Reporting and analysis of trials using stratified randomisation in leading medical journals: review and reanalysis.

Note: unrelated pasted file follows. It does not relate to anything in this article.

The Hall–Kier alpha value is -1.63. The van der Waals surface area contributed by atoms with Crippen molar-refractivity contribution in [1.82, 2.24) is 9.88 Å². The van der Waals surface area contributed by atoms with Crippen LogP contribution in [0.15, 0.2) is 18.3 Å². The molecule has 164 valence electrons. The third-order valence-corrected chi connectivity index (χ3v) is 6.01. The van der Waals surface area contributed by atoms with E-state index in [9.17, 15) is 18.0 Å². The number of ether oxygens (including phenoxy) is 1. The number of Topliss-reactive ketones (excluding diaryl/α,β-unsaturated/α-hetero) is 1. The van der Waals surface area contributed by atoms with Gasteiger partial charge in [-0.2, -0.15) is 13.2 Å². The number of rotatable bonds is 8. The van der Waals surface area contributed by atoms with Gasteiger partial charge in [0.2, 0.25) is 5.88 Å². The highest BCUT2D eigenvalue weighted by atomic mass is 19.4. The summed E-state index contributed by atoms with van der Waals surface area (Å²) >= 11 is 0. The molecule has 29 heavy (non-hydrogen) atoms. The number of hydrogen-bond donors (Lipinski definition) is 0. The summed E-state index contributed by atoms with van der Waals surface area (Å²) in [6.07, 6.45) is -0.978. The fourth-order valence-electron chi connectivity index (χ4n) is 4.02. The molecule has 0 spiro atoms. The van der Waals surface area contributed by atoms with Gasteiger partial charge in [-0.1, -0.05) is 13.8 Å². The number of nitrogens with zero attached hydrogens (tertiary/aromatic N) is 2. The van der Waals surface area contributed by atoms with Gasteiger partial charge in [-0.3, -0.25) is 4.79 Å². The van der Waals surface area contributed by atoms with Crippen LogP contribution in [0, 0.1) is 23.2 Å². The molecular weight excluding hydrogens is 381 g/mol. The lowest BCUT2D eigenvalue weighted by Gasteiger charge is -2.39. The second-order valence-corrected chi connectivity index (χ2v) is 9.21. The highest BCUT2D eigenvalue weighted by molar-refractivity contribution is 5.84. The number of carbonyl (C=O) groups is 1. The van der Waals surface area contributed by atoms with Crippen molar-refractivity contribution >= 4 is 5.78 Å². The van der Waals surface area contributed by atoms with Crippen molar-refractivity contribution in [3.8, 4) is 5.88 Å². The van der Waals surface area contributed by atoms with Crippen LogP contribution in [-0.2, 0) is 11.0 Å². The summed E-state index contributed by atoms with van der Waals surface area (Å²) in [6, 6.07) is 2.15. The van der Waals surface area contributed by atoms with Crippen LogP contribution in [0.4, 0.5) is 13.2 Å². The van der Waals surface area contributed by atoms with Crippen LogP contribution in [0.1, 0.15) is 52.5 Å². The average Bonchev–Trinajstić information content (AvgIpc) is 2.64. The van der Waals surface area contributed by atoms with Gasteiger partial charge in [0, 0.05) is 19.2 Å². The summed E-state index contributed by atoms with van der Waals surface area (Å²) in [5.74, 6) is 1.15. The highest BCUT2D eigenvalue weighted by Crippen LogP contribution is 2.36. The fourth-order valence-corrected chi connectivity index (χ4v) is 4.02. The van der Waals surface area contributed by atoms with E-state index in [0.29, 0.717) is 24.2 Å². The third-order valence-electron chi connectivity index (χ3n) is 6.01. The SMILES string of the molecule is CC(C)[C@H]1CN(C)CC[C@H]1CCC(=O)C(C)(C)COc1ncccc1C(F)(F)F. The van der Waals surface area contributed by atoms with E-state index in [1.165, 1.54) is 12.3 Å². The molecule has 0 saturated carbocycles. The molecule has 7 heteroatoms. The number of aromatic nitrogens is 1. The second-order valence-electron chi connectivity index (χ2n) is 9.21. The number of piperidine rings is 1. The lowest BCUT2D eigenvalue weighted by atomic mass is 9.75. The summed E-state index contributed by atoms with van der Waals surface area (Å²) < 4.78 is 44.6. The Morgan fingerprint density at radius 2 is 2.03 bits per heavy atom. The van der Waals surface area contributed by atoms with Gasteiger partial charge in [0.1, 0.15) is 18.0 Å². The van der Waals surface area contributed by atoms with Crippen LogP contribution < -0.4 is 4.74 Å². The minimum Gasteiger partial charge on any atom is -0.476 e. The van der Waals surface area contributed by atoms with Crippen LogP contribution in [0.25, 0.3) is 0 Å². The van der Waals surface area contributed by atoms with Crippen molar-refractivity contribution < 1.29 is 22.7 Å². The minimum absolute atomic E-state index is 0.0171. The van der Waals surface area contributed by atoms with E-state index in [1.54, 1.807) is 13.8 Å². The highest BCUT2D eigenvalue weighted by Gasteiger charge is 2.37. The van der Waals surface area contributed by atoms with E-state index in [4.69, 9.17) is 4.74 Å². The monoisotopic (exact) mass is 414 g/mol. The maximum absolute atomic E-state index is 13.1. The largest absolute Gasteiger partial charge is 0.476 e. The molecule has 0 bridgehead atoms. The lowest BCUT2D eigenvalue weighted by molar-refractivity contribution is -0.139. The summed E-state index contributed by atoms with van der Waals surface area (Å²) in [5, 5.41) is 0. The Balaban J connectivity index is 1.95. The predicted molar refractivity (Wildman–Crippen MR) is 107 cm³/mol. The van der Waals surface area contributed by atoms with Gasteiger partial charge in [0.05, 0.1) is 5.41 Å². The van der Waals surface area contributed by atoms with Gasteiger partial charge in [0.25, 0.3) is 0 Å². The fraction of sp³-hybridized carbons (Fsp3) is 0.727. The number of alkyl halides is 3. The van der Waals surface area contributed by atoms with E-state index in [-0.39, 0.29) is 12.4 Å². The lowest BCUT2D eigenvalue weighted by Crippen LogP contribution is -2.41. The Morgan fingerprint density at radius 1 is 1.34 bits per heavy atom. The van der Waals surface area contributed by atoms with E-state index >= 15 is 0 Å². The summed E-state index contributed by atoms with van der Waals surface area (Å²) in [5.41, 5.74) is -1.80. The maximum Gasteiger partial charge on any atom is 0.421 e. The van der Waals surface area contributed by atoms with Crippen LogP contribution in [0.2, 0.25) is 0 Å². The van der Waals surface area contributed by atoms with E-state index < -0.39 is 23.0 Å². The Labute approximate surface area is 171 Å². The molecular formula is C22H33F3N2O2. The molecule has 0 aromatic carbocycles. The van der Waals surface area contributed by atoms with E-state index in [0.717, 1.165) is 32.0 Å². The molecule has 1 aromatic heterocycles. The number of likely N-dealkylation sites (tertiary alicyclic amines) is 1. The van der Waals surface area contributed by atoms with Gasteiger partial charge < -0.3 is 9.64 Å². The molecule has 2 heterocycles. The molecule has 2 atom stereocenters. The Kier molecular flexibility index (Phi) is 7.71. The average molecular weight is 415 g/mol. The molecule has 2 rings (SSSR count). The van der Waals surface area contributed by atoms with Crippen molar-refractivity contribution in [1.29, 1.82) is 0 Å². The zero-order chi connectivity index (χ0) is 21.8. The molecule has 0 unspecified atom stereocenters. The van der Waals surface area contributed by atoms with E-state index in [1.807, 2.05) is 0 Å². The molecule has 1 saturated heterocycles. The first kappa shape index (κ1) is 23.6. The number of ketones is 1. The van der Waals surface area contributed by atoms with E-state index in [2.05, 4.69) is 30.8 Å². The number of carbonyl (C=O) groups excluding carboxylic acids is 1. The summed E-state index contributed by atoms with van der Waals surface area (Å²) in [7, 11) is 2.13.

To assess how often stratified randomisation is used, whether analysis adjusted for all balancing variables, and whether the method of randomisation was adequately reported, and to reanalyse a previously reported trial to assess the impact of ignoring balancing factors in the analysis. Review of published trials and reanalysis of a previously reported trial. Four leading general medical journals (BMJ, Journal of the American Medical Association, Lancet, and New England Journal of Medicine) and the second Multicenter Intrapleural Sepsis Trial (MIST2). 258 trials published in 2010 in the four journals. Cluster randomised, crossover, non-randomised, single arm, and phase I or II trials were excluded, as were trials reporting secondary analyses, interim analyses, or results that had been previously published in 2010. Whether the method of randomisation was adequately reported, how often balanced randomisation was used, and whether balancing factors were adjusted for in the analysis. Reanalysis of MIST2 showed that an unadjusted analysis led to larger P values and a loss of power. The review of published trials showed that balanced randomisation was common, with 163 trials (63%) using at least one balancing variable. The most common methods of balancing were stratified permuted blocks (n=85) and minimisation (n=27). The method of randomisation was unclear in 37% of trials. Most trials that balanced on centre or prognostic factors were not adequately analysed; only 26% of trials adjusted for all balancing factors in their primary analysis. Trials that did not adjust for balancing factors in their analysis were less likely to show a statistically significant result (unadjusted 57% v adjusted 78%, P=0.02). Balancing on centre or prognostic factors is common in trials but often poorly described, and the implications of balancing are poorly understood. Trialists should adjust their primary analysis for balancing factors to obtain correct P values and confidence intervals and to avoid an unnecessary loss in power.